You may know the history. None of what I write is new. But a reminder is occasionally important.In 1986, Len Bias died of a cocaine overdose. The ensuing chaos led to the mandatory minimum penalties for drug offenses that are (except for crack cocaine) still in effect today. Here is how things went down.
When Congress returned to session after the midterm elections, drugs dominated the debate. A punitive auction broke out. Eric Sterling, who served as counsel for the House Judiciary Committee, describes the proceedings:"So the DEA came up with numbers to define high-level trafficking, but a congressman from Kentucky said he would never be able to use the law because they didn’t have trafficking that high in his area. So we needed new numbers. Nobody stopped to say, “But Louisville isn’t Miami or Hollywood or New York. You should be lucky you don’t see this in Louisville.” Suddenly, these numbers just wouldn’t work — we needed “better” numbers. So I called a very respected narc named Johnny St. Valentine Brown, whose nickname was Jehru, to detail to the committee what the numbers should be on minimum trafficking violations."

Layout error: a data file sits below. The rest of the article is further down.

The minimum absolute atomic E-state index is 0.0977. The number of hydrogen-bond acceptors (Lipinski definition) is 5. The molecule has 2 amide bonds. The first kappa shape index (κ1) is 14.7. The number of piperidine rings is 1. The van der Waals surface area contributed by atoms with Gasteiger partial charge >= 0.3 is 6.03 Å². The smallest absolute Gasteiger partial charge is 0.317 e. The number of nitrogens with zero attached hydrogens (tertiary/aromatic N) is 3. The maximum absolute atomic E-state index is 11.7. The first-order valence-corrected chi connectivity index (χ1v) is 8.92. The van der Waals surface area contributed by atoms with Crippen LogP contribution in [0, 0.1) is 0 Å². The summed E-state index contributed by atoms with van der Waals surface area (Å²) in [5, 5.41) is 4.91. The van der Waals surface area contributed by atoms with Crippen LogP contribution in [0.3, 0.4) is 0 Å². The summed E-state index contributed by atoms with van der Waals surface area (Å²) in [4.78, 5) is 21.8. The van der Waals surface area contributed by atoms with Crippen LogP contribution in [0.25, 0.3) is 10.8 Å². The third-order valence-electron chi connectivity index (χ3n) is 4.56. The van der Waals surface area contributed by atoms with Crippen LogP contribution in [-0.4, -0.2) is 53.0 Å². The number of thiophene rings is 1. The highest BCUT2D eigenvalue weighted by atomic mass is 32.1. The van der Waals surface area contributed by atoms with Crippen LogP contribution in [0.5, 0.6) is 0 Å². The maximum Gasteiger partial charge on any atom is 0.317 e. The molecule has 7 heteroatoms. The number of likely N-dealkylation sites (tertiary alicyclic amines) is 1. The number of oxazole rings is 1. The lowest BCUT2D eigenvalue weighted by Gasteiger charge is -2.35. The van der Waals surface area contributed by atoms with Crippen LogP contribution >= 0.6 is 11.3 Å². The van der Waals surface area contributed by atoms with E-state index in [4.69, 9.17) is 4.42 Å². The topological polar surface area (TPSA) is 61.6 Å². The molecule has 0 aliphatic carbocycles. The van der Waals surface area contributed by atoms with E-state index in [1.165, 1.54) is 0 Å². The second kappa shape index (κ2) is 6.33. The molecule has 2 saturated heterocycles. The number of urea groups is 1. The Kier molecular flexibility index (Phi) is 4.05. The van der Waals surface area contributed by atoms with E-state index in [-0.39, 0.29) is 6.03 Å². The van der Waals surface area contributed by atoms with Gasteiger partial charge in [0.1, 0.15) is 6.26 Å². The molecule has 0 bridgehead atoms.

Problematically, the source of these numbers is a serial liar. Mr. St. Valentine Brown is a conceded perjurer. Worse, he attempted to evade punishment for his perjury conviction by fabricating support letters, for which he was convicted of obstruction. The man who established the mandatory minimum thresholds in effect for the last twenty eight years is an accomplished prevaricator.The Supreme Court’s recognition that the drug guidelines are not empirically based is a pallid reminder of how absurd the numbers our clients face actually are. In a drug sentencing, one might as well throw darts.